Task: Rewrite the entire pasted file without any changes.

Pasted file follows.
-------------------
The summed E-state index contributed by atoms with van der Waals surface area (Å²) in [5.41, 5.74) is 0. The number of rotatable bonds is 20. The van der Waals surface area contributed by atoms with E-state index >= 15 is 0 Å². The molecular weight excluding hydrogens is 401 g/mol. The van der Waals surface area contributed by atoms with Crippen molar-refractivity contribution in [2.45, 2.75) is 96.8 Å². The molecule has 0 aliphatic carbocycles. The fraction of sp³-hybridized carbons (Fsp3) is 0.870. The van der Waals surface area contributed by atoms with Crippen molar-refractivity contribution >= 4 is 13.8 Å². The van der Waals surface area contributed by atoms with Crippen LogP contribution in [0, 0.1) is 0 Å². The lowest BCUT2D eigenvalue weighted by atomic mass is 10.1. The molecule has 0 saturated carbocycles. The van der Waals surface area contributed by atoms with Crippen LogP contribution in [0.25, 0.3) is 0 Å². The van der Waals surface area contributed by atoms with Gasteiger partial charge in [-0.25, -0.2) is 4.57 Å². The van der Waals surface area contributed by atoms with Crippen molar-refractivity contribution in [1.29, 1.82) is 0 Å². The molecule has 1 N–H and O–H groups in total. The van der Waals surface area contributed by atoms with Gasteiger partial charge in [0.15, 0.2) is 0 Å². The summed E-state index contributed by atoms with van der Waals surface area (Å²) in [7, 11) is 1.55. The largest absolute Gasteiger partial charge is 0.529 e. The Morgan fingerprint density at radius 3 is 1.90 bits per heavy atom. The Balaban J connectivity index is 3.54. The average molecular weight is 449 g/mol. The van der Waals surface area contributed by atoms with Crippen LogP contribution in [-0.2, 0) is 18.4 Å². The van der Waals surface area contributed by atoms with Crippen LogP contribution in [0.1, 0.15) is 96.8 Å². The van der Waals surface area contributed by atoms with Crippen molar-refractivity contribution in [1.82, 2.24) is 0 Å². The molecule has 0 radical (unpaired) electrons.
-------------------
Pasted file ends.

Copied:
The summed E-state index contributed by atoms with van der Waals surface area (Å²) in [5.41, 5.74) is 0. The number of rotatable bonds is 20. The van der Waals surface area contributed by atoms with E-state index >= 15 is 0 Å². The molecular weight excluding hydrogens is 401 g/mol. The van der Waals surface area contributed by atoms with Crippen molar-refractivity contribution in [2.45, 2.75) is 96.8 Å². The molecule has 0 aliphatic carbocycles. The fraction of sp³-hybridized carbons (Fsp3) is 0.870. The van der Waals surface area contributed by atoms with Crippen molar-refractivity contribution >= 4 is 13.8 Å². The van der Waals surface area contributed by atoms with Crippen LogP contribution in [0, 0.1) is 0 Å². The lowest BCUT2D eigenvalue weighted by atomic mass is 10.1. The molecule has 0 saturated carbocycles. The van der Waals surface area contributed by atoms with Crippen LogP contribution in [0.25, 0.3) is 0 Å². The van der Waals surface area contributed by atoms with Gasteiger partial charge in [-0.25, -0.2) is 4.57 Å². The van der Waals surface area contributed by atoms with Crippen molar-refractivity contribution in [1.29, 1.82) is 0 Å². The molecule has 1 N–H and O–H groups in total. The van der Waals surface area contributed by atoms with Gasteiger partial charge in [0.15, 0.2) is 0 Å². The summed E-state index contributed by atoms with van der Waals surface area (Å²) in [7, 11) is 1.55. The largest absolute Gasteiger partial charge is 0.529 e. The Morgan fingerprint density at radius 3 is 1.90 bits per heavy atom. The Balaban J connectivity index is 3.54. The average molecular weight is 449 g/mol. The van der Waals surface area contributed by atoms with Crippen LogP contribution in [-0.2, 0) is 18.4 Å². The van der Waals surface area contributed by atoms with Crippen LogP contribution in [0.1, 0.15) is 96.8 Å². The van der Waals surface area contributed by atoms with Crippen molar-refractivity contribution in [1.82, 2.24) is 0 Å². The molecule has 0 radical (unpaired) electrons.